Coloured Journalism: Another Alice In Wonderland
It was mentioned that President Dwight David Eisenhower pretended not to have heard the questions she had asked during the press conference day after day. …… Still, he failed to frustrate the young journalist who was hopeful that the time would change. She believed that the black people would be gradually allowed to enjoy their rights and she would get a chance to perform her duties as a journalist with full respect.
Alice Allison Dunnigan (April 27, 1906 – May 6, 1983) was the first black female White House reporter! A bronze statue to honour the great journalist will soon stand at the Newseum in Washington, D.C.
After the WWII, many journalists received press credentials to cover the White House, Congress, State Department and Supreme Court. However, no one of them was black or female! Alice was an exception! She used to visit the White House everyday as the Washington Bureau Chief of the Associated Negro Press in the 1940s and ’50s. She also attended the presidential press conferences. However, the president used to ignore her. It has even been heard that President Eisenhower didn’t look at her when Alice shouted “Mr President” before asking questions. “It was very insulting,” she said in her autobiography ‘A Black Woman’s Experience: From Schoolhouse to White House‘ (1974). Alice added: “Still I tried to grab the president’s attention in the same way.”
Alice Allison Dunnigan
Alice had also covered the White House during Harry S Truman’s presidency. She made history by being the first female African-American reporter to cover a presidential campaign when she went on Truman’s famous whistle-stop train tour in 1948. However, the ride was not a smooth one for her. At first, owner and Chief Editor of the Chicago-based Associated Negro Press Claude Barnett decided not to allow Alice to cover the presidential campaign. Then, Alice paid her own way to do it. She boarded the train and scooped the competition when hundreds of students in Missoula, Montana lined the tracks late one night to see the President. Truman came out in his pajamas and robe and a student yelled out a question on civil rights. The president proclaimed: “Civil rights is as old as the Constitution and as new as the Democratic platform of 1944.” He implied it would be part of the 1948 party platform. Later, a photograph of Alice and President Truman shaking hands splashed across the front pages of Negro weeklies throughout the US.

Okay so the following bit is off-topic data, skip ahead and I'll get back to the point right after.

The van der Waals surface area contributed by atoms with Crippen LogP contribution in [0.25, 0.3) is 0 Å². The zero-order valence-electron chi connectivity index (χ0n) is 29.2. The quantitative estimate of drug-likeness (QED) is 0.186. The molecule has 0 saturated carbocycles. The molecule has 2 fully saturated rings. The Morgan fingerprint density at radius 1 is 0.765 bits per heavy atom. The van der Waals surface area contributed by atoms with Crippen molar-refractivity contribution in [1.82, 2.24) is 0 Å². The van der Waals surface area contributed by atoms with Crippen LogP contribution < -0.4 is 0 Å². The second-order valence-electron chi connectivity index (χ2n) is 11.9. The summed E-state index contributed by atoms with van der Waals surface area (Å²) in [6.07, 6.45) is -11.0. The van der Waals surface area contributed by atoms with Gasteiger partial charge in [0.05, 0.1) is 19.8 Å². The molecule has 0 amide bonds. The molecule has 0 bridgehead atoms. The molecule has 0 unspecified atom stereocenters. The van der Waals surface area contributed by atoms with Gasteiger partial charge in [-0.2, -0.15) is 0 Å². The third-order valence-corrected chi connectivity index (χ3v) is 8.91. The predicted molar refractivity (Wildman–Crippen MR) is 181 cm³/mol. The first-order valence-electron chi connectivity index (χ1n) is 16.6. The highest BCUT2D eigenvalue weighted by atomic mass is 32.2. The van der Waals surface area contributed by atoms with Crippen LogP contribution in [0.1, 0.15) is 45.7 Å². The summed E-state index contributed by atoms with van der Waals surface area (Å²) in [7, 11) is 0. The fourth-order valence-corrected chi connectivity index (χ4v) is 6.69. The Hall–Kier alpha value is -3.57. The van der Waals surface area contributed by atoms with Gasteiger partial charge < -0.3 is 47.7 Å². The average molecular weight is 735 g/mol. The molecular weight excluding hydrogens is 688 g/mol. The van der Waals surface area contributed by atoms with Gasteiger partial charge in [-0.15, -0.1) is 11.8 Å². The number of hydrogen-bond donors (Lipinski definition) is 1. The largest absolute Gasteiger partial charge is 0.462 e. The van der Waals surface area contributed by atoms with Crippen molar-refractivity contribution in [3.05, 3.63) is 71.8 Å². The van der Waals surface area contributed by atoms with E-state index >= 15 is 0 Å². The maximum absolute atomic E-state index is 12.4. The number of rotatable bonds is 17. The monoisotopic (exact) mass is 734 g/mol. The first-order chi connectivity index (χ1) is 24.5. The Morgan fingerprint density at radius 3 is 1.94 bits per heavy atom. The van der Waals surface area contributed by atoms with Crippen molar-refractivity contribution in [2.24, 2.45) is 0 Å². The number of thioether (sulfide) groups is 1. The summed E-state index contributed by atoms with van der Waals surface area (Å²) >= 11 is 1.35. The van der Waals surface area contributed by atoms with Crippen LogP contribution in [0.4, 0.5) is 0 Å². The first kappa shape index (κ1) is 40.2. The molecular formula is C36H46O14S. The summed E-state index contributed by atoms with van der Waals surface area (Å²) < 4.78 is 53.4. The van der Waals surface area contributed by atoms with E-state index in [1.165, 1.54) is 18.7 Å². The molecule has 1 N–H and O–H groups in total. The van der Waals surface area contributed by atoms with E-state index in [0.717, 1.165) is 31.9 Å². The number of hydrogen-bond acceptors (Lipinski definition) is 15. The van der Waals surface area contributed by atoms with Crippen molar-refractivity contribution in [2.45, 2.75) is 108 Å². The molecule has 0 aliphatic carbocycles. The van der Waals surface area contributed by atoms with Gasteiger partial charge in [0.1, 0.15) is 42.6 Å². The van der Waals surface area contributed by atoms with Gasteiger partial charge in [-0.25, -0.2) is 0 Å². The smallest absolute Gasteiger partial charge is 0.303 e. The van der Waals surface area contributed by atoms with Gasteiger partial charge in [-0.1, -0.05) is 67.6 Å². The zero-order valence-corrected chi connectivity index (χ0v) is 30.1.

In her autobiography, Alice wrote that she had worked with three presidents and her favourite was John Fitzgerald Kennedy. Whenever Alice raised her hand to ask a question, JFK allowed her to do so.
“Throughout Dunnigan’s career, she battled the rampant racism and sexism that dominated the mostly white and male professions of journalism and politics,” the Newseum said in a statement. It added: “She once famously stated, ‘Race and sex were twin strikes against me. I’m not sure which was the hardest to break down.’ ”
A clay model of the bronze statue by the artist Amanda Matthews
Alice fought hard not only against inequality, but also against poverty. She used to get her salary on Mondays. But, the amount was nominal and she became penniless on Saturdays. So, she used to mortgage her watch for USD 5 on Saturdays and bought bread for Sundays. And on Mondays, she got back her ownership and reached the White House with that watch on her hand. Later, she headed the Associated Negro Press for 14 years, beginning in 1947. Alice used to provide stories to 112 African-American newspapers throughout the US.
After being displayed at the Newseum, the sculpture will be taken to Alice’s hometown of Russellville, Kentucky and installed on the grounds of the West Kentucky African American Heritage Centre as part of a park dedicated to the civil rights movement. Alice began her reporting career in Kentucky before moving to the national capital during WWII.
Can it be considered that Alice would always remain in the minds and hearts of people when human rights, racism, feminism, global journalism are broached on?
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